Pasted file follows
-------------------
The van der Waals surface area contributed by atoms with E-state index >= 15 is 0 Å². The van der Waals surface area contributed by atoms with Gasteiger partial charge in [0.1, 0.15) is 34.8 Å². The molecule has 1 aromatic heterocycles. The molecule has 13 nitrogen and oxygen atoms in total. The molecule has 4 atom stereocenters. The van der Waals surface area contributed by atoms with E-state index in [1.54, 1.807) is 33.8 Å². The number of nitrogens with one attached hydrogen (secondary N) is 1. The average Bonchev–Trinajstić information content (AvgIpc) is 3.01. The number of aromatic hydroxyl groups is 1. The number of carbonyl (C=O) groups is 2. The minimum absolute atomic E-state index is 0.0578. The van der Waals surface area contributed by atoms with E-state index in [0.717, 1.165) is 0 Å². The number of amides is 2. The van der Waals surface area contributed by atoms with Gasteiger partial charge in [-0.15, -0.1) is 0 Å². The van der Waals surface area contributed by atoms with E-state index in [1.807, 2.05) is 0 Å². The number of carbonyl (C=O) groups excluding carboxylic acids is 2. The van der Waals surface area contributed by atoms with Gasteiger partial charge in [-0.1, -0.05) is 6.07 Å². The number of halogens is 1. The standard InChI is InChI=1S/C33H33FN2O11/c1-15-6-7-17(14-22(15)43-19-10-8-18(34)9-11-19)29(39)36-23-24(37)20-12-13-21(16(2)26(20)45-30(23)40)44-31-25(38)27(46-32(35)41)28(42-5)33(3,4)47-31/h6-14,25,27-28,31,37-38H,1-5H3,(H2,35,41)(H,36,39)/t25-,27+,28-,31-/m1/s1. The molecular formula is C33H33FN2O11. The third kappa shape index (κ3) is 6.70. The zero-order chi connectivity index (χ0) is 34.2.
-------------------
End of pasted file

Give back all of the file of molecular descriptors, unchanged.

The van der Waals surface area contributed by atoms with E-state index >= 15 is 0 Å². The van der Waals surface area contributed by atoms with Gasteiger partial charge in [0.1, 0.15) is 34.8 Å². The molecule has 1 aromatic heterocycles. The molecule has 13 nitrogen and oxygen atoms in total. The molecule has 4 atom stereocenters. The van der Waals surface area contributed by atoms with E-state index in [1.54, 1.807) is 33.8 Å². The number of nitrogens with one attached hydrogen (secondary N) is 1. The average Bonchev–Trinajstić information content (AvgIpc) is 3.01. The number of aromatic hydroxyl groups is 1. The number of carbonyl (C=O) groups is 2. The minimum absolute atomic E-state index is 0.0578. The van der Waals surface area contributed by atoms with E-state index in [0.717, 1.165) is 0 Å². The number of amides is 2. The van der Waals surface area contributed by atoms with Gasteiger partial charge in [-0.15, -0.1) is 0 Å². The van der Waals surface area contributed by atoms with E-state index in [1.807, 2.05) is 0 Å². The number of carbonyl (C=O) groups excluding carboxylic acids is 2. The van der Waals surface area contributed by atoms with Gasteiger partial charge in [-0.1, -0.05) is 6.07 Å². The number of halogens is 1. The standard InChI is InChI=1S/C33H33FN2O11/c1-15-6-7-17(14-22(15)43-19-10-8-18(34)9-11-19)29(39)36-23-24(37)20-12-13-21(16(2)26(20)45-30(23)40)44-31-25(38)27(46-32(35)41)28(42-5)33(3,4)47-31/h6-14,25,27-28,31,37-38H,1-5H3,(H2,35,41)(H,36,39)/t25-,27+,28-,31-/m1/s1. The molecular formula is C33H33FN2O11. The third kappa shape index (κ3) is 6.70. The zero-order chi connectivity index (χ0) is 34.2.